I feel like I lost a best friend. My heart sunk a little when I opened my beloved Chicago Tribune’s “Good Eating” section in last week’s Wednesday newspaper, and read the article entitled “A Farewell to Good Eating and to You.” Carol Mighton Haddix, food editor extraordinaire, announced that “it’s time to hang up the whisks.” After forty years in the newspaper business, and thirty-four of them as the food editor and food writer for the Tribune, Carol retired as of April 1st. For me, and I’m sure for many, Wednesday mornings will never be the same without Carol.
If you click on the photos to the right about my “culinary cellar,” you will see my card catalogue and huge filing cabinets. They are stuffed with Carol recipes and Carol articles. Carol was the food editor for thirty-four years, and I have thirty-four years of her recipes lovingly divided into categories, with comments written on the margins of articles about how much I loved the recipe, when it was served, and other notations. I still delight in going back all those years and seeing what was the trend of the time. Carol was a genius at keeping up with everything. I trusted her opinions, her recipes, and her outlook on the food world. Carol has guided us through emerging food trends from French nouvelle cuisine to American restaurant cuisine; from new age pizza to Cajun blackened redfish. She was always there to give us tips when economic times were dismal and how to cook well on a budget. I loved when Carol would report on famous chefs who graced the Tribune test kitchen, like Julia Child who judged a cookie contest (but Julia didn’t like the entries!), or chatting with Paul Pruddhomme who brought Cajun cooking to national prominence. Carol is a food celebrity in her own right with impeccable taste and knowledge of the food world. Carol was the former chairman of the Beard Book Awards, past president of “Les Dames d’Escoffier Chicago,” a professional food society, co-author and editor of numerous cookbooks, winner of writing awards from the James Beard Foundation, and selected to judge national cooking contests such as the Pillsbury Bake-Off, National Chicken Cooking Contest, and the National Beef Cook-Off. These are only a few of her many accomplishments.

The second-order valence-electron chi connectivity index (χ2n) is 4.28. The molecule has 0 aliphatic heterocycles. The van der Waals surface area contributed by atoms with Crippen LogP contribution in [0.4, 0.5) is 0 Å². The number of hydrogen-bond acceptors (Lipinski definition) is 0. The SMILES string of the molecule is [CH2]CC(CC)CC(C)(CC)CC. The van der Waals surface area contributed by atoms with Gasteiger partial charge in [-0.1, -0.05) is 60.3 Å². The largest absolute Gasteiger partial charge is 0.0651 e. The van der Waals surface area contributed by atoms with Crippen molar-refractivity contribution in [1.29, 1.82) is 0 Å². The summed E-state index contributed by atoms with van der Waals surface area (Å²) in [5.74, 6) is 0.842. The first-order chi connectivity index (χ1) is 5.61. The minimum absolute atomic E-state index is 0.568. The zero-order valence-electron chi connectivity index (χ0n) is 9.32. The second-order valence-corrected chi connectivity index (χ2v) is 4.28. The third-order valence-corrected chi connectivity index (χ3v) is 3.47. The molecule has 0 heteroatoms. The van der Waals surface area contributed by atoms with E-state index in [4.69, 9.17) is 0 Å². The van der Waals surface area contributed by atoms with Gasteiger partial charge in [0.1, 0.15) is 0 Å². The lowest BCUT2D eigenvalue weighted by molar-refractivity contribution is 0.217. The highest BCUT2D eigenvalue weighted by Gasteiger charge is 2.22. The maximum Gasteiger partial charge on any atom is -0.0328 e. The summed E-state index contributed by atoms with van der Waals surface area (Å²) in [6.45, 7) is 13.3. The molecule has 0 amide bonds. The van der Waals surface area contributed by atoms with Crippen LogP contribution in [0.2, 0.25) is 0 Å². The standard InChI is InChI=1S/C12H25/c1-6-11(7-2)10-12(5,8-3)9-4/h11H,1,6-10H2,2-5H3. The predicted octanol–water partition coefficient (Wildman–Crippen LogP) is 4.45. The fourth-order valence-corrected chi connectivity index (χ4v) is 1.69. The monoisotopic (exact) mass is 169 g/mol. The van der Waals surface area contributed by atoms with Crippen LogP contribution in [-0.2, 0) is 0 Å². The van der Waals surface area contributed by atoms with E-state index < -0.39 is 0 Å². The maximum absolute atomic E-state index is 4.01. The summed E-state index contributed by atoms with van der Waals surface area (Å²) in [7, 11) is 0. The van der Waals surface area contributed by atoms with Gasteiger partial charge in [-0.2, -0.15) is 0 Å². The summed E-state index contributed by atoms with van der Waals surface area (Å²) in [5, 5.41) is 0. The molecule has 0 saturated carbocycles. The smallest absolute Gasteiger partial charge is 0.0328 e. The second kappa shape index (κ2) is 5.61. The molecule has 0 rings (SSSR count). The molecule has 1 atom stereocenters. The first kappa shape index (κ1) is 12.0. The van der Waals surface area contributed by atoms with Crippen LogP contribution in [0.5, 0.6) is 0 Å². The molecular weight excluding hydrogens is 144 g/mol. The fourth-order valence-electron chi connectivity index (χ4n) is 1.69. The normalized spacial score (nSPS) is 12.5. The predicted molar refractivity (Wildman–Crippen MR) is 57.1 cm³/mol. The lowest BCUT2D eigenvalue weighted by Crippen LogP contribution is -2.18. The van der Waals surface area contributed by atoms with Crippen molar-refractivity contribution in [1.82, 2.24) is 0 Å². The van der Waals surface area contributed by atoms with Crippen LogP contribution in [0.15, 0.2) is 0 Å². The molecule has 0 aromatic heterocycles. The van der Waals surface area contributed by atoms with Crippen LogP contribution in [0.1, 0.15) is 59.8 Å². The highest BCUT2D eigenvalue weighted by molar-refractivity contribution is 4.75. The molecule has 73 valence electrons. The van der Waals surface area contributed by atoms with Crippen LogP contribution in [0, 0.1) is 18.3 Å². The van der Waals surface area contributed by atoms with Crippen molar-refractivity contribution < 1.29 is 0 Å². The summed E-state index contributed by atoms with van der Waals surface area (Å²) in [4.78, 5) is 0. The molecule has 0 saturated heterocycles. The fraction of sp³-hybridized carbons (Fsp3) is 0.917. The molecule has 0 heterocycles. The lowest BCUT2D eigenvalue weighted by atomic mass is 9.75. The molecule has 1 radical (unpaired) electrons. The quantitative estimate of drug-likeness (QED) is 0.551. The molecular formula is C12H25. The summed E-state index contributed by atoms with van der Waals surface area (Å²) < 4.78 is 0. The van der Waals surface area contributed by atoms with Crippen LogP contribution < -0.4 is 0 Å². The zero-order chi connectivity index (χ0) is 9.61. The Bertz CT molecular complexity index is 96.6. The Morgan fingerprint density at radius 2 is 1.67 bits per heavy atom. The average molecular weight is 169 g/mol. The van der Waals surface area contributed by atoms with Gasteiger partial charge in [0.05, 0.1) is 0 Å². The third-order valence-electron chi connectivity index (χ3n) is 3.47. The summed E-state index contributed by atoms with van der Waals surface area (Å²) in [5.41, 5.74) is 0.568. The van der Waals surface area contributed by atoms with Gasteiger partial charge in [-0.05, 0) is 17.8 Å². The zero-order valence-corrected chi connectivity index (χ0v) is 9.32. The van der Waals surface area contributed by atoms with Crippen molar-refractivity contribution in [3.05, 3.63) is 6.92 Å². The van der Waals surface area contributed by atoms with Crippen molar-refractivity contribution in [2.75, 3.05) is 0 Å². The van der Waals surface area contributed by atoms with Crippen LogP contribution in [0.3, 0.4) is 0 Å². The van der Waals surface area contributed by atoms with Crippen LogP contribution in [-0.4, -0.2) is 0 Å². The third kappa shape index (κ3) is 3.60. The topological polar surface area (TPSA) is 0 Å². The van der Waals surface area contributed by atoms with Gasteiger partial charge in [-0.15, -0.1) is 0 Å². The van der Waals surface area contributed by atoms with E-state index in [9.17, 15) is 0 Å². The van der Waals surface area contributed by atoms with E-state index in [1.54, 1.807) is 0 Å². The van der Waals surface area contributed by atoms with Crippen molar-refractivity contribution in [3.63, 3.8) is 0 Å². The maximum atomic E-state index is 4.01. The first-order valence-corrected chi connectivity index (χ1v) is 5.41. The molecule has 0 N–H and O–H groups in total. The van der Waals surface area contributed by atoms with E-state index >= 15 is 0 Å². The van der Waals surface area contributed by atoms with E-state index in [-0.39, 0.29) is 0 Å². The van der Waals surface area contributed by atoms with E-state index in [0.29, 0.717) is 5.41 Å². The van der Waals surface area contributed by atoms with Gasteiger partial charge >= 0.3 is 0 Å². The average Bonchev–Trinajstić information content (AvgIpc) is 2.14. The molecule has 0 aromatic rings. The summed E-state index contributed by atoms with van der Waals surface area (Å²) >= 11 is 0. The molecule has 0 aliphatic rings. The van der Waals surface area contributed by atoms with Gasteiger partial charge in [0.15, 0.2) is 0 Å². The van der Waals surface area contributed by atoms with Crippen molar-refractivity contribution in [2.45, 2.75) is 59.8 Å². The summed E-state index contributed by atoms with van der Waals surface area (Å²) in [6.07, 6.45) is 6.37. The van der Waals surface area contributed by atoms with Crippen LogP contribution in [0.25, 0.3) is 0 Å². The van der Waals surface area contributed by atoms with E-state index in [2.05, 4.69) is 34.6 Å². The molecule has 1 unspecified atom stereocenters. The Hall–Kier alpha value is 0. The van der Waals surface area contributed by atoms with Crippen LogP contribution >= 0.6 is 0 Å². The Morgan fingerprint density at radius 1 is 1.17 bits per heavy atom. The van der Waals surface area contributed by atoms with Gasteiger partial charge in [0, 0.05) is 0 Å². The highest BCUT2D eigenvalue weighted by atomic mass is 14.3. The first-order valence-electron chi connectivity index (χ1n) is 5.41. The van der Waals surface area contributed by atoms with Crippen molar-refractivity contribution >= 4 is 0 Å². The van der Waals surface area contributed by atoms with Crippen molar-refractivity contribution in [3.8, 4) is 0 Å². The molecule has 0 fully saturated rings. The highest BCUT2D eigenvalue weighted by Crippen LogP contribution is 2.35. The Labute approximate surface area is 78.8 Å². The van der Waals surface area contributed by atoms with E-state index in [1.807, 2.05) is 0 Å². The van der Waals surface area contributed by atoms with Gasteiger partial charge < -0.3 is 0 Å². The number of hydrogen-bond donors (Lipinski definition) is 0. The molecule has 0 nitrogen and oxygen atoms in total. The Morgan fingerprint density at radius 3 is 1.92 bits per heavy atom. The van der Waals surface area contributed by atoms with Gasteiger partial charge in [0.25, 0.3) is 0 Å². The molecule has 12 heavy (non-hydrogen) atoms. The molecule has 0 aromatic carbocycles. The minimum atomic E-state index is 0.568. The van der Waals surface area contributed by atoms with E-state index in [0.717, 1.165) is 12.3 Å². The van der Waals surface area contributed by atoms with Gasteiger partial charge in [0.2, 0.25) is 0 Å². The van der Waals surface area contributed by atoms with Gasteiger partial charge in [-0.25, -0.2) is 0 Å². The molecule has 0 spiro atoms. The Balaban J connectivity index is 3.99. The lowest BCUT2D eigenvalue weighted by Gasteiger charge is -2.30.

There has been a noticeable change recently in food sections of newspapers and food magazines. Sadly, many are either going or even gone. Carol expressed it best in the article: “It’s sad to see the diminishing food sections and corresponding shrinking advertising that support them, just when it seems as if food is on more people’s minds than ever before.” How right she is. There is more talk now about cooking, nutrition, sustainable and organic foods, and health issues relating to food. Television is loaded with cooking shows and cooking competitions. Food and wine festivals are popular across the country. Some believe that newspaper food sections, food magazines, and even cookbooks are becoming obsolete due to the latest electronic gadget with everything at your fingertips. I keep up with these gadgets and enjoy some things about them, but nothing can ever replace holding a yellowed recipe card from your grandmother in your hand, or relaxing and reading a cookbook the size of a dictionary, then taking it into the kitchen to start dinner. It will be a sad day indeed if these elements simply become an APP or computer file in cyberspace.
Carol says she is now going to move on to projects such as writing cookbooks (yes!!), traveling to sample the foods of the world, and as always, cooking favorite dishes. Thank you for everything you taught us, Carol. You will be sorely missed by your admirers. I will have you around for a long time in my recipe cards, clippings, and cookbooks, but especially when I am standing in my kitchen making dinner from one of your recipes I glued onto a 3-by-5-inch index card back in the ’80’s. In my heart, you will always be my cooking buddy.